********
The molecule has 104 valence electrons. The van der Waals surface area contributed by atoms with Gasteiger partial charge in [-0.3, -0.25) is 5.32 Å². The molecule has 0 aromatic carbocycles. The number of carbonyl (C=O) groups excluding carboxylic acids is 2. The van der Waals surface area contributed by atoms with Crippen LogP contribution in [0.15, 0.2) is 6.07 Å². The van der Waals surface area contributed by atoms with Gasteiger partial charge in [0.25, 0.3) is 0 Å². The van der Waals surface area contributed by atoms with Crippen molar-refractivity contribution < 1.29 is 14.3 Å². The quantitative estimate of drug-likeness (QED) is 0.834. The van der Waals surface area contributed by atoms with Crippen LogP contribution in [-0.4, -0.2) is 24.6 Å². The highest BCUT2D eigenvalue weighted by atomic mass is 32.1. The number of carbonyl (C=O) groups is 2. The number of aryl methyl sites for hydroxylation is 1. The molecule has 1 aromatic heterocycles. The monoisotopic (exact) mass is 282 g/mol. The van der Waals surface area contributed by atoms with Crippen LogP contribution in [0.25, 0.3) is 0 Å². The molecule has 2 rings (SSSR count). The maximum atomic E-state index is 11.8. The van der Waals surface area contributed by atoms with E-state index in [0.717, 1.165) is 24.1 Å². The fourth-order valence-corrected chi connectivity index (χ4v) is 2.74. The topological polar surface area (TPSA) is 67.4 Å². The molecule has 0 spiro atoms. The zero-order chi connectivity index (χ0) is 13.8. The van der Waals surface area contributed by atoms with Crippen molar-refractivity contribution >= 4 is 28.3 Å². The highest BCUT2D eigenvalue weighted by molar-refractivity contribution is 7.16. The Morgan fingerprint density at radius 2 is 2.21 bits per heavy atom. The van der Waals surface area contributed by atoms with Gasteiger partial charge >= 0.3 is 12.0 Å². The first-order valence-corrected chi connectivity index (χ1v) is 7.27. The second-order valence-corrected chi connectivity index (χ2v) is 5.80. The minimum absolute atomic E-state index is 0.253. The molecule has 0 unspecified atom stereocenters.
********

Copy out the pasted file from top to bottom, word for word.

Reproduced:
The molecule has 104 valence electrons. The van der Waals surface area contributed by atoms with Gasteiger partial charge in [-0.3, -0.25) is 5.32 Å². The molecule has 0 aromatic carbocycles. The number of carbonyl (C=O) groups excluding carboxylic acids is 2. The van der Waals surface area contributed by atoms with Crippen LogP contribution in [0.15, 0.2) is 6.07 Å². The van der Waals surface area contributed by atoms with Gasteiger partial charge in [0.25, 0.3) is 0 Å². The van der Waals surface area contributed by atoms with Crippen molar-refractivity contribution < 1.29 is 14.3 Å². The quantitative estimate of drug-likeness (QED) is 0.834. The van der Waals surface area contributed by atoms with Crippen LogP contribution in [-0.4, -0.2) is 24.6 Å². The highest BCUT2D eigenvalue weighted by atomic mass is 32.1. The number of carbonyl (C=O) groups is 2. The number of aryl methyl sites for hydroxylation is 1. The molecule has 1 aromatic heterocycles. The monoisotopic (exact) mass is 282 g/mol. The van der Waals surface area contributed by atoms with Crippen LogP contribution in [0.25, 0.3) is 0 Å². The molecule has 2 rings (SSSR count). The maximum atomic E-state index is 11.8. The van der Waals surface area contributed by atoms with E-state index in [0.717, 1.165) is 24.1 Å². The fourth-order valence-corrected chi connectivity index (χ4v) is 2.74. The topological polar surface area (TPSA) is 67.4 Å². The molecule has 0 spiro atoms. The zero-order chi connectivity index (χ0) is 13.8. The van der Waals surface area contributed by atoms with Crippen molar-refractivity contribution >= 4 is 28.3 Å². The highest BCUT2D eigenvalue weighted by molar-refractivity contribution is 7.16. The Morgan fingerprint density at radius 2 is 2.21 bits per heavy atom. The van der Waals surface area contributed by atoms with Gasteiger partial charge >= 0.3 is 12.0 Å². The first-order valence-corrected chi connectivity index (χ1v) is 7.27. The second-order valence-corrected chi connectivity index (χ2v) is 5.80. The minimum absolute atomic E-state index is 0.253. The molecule has 0 unspecified atom stereocenters.